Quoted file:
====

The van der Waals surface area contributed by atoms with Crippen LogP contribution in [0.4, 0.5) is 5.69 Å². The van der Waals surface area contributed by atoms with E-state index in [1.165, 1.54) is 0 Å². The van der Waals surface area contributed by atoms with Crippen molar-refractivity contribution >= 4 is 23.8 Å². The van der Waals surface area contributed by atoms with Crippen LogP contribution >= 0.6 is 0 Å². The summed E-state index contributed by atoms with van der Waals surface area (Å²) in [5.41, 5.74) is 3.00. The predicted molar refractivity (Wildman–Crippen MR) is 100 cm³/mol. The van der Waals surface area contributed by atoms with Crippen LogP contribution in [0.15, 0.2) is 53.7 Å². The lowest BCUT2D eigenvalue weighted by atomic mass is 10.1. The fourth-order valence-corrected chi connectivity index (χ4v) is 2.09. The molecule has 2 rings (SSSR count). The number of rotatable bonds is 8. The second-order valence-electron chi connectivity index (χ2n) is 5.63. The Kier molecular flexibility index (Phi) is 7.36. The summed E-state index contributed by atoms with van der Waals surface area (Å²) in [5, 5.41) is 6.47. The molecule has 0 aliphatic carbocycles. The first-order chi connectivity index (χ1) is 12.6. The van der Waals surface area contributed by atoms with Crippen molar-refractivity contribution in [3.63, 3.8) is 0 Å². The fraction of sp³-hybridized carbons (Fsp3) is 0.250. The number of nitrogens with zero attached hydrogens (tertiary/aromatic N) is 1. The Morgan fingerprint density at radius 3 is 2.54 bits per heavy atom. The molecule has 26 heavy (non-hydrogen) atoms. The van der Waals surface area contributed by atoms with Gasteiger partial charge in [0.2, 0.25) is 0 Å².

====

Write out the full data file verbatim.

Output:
The van der Waals surface area contributed by atoms with Crippen LogP contribution in [0.4, 0.5) is 5.69 Å². The van der Waals surface area contributed by atoms with E-state index in [1.165, 1.54) is 0 Å². The van der Waals surface area contributed by atoms with Crippen molar-refractivity contribution >= 4 is 23.8 Å². The van der Waals surface area contributed by atoms with Crippen LogP contribution >= 0.6 is 0 Å². The summed E-state index contributed by atoms with van der Waals surface area (Å²) in [5.41, 5.74) is 3.00. The predicted molar refractivity (Wildman–Crippen MR) is 100 cm³/mol. The van der Waals surface area contributed by atoms with Crippen LogP contribution in [0.15, 0.2) is 53.7 Å². The lowest BCUT2D eigenvalue weighted by atomic mass is 10.1. The fourth-order valence-corrected chi connectivity index (χ4v) is 2.09. The molecule has 2 rings (SSSR count). The number of rotatable bonds is 8. The second-order valence-electron chi connectivity index (χ2n) is 5.63. The Kier molecular flexibility index (Phi) is 7.36. The summed E-state index contributed by atoms with van der Waals surface area (Å²) in [5, 5.41) is 6.47. The molecule has 0 aliphatic carbocycles. The first-order chi connectivity index (χ1) is 12.6. The van der Waals surface area contributed by atoms with Crippen molar-refractivity contribution in [3.63, 3.8) is 0 Å². The fraction of sp³-hybridized carbons (Fsp3) is 0.250. The number of nitrogens with zero attached hydrogens (tertiary/aromatic N) is 1. The Morgan fingerprint density at radius 3 is 2.54 bits per heavy atom. The molecule has 26 heavy (non-hydrogen) atoms. The van der Waals surface area contributed by atoms with Gasteiger partial charge in [0.2, 0.25) is 0 Å².